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We Still Don’t Really Know What Life Is

The most fundamental question in biology still goes unanswered, and we might not have that answer for a long time

By Olivia L. DobbsPublished 2 months ago 5 min read
We Still Don’t Really Know What Life Is
Photo by NASA on Unsplash

Biology is the study of life. Over its evolution, its laws and theories have helped us develop a myriad of fascinating understandings and technologies. But, despite multiple hundreds of years of development and advancement, it isn’t yet complete. In fact, our journey into the study of life has only just begun.

Biologists, despite all they’ve learned about earth and humanity, still don’t truly know the answer to the most fundamental question: “What is life?”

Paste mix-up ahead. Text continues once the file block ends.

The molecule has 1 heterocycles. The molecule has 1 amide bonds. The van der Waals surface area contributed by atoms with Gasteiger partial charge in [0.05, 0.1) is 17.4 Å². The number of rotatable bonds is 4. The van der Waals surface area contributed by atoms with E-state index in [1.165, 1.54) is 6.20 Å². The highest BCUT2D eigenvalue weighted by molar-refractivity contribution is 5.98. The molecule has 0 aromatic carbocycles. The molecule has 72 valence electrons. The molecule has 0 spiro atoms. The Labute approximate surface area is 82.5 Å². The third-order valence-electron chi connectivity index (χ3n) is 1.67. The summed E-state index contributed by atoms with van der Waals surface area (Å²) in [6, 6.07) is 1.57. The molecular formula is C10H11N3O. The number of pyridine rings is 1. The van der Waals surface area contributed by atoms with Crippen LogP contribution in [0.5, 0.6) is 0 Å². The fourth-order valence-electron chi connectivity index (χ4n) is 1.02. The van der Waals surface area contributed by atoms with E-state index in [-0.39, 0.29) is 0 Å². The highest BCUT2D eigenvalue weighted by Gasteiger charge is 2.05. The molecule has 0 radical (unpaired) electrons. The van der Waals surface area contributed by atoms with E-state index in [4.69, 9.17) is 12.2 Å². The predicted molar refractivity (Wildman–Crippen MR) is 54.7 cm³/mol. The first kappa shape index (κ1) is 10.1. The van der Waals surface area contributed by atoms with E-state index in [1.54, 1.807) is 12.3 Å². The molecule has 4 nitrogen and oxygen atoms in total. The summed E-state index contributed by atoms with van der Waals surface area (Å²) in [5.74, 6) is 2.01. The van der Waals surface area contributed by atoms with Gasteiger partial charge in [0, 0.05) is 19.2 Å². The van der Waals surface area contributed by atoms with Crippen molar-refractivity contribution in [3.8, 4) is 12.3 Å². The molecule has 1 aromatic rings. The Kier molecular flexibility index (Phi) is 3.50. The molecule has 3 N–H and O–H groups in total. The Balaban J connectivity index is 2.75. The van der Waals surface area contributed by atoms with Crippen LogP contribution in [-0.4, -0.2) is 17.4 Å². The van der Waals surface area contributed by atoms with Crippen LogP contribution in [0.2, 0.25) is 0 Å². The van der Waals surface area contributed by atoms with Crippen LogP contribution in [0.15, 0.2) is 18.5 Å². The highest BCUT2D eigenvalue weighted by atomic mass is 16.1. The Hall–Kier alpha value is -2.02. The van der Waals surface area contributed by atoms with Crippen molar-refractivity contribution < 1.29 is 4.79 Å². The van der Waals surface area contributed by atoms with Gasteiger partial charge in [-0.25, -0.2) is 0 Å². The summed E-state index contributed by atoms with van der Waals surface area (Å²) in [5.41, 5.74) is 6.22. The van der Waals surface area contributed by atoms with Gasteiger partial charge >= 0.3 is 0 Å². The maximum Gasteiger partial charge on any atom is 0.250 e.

You see, all we currently have access to is one example of life: Earth and its inhabitants. We don’t rightly know how representative our little blue planet is of possible living experiences. It could very well be the perfect example species but, until we find other instances of life elsewhere in the universe, we won’t know. Until data presents itself, it’s all speculation.


Considering the origin of life and evolution, every living being on our planet is the result of one instance of life happening. In the beginning, life originated from a singular source. Through billions of years of genetic diversity, selection, and evolution, life on Earth has resulted in every plant, animal, and microbe we know of. Because of this, we only truly count as a single data point.

Based on the one instance of life we know, our current definition is as follows: